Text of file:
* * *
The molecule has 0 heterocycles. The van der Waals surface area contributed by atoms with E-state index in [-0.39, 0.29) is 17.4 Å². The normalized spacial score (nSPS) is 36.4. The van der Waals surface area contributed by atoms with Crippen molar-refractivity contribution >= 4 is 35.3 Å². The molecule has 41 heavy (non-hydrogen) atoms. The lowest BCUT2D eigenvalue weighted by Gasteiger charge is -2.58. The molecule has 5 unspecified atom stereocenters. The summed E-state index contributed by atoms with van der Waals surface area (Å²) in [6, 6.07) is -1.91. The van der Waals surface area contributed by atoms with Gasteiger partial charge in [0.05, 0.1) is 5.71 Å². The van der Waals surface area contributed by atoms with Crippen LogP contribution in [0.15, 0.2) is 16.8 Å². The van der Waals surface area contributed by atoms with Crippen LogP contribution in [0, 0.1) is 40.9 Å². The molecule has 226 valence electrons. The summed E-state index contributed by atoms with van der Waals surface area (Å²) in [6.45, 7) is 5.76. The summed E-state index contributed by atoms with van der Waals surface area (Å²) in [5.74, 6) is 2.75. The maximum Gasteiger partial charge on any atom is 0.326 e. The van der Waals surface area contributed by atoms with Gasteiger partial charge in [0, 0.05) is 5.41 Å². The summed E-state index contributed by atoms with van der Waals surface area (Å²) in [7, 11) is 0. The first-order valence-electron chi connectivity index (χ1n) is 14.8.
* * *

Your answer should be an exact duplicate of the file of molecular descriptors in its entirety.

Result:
The molecule has 0 heterocycles. The van der Waals surface area contributed by atoms with E-state index in [-0.39, 0.29) is 17.4 Å². The normalized spacial score (nSPS) is 36.4. The van der Waals surface area contributed by atoms with Crippen molar-refractivity contribution >= 4 is 35.3 Å². The molecule has 41 heavy (non-hydrogen) atoms. The lowest BCUT2D eigenvalue weighted by Gasteiger charge is -2.58. The molecule has 5 unspecified atom stereocenters. The summed E-state index contributed by atoms with van der Waals surface area (Å²) in [6, 6.07) is -1.91. The van der Waals surface area contributed by atoms with Gasteiger partial charge in [0.05, 0.1) is 5.71 Å². The van der Waals surface area contributed by atoms with Crippen LogP contribution in [0.15, 0.2) is 16.8 Å². The van der Waals surface area contributed by atoms with Crippen LogP contribution in [0, 0.1) is 40.9 Å². The molecule has 226 valence electrons. The summed E-state index contributed by atoms with van der Waals surface area (Å²) in [6.45, 7) is 5.76. The summed E-state index contributed by atoms with van der Waals surface area (Å²) in [5.74, 6) is 2.75. The maximum Gasteiger partial charge on any atom is 0.326 e. The van der Waals surface area contributed by atoms with Gasteiger partial charge in [0, 0.05) is 5.41 Å². The summed E-state index contributed by atoms with van der Waals surface area (Å²) in [7, 11) is 0. The first-order valence-electron chi connectivity index (χ1n) is 14.8.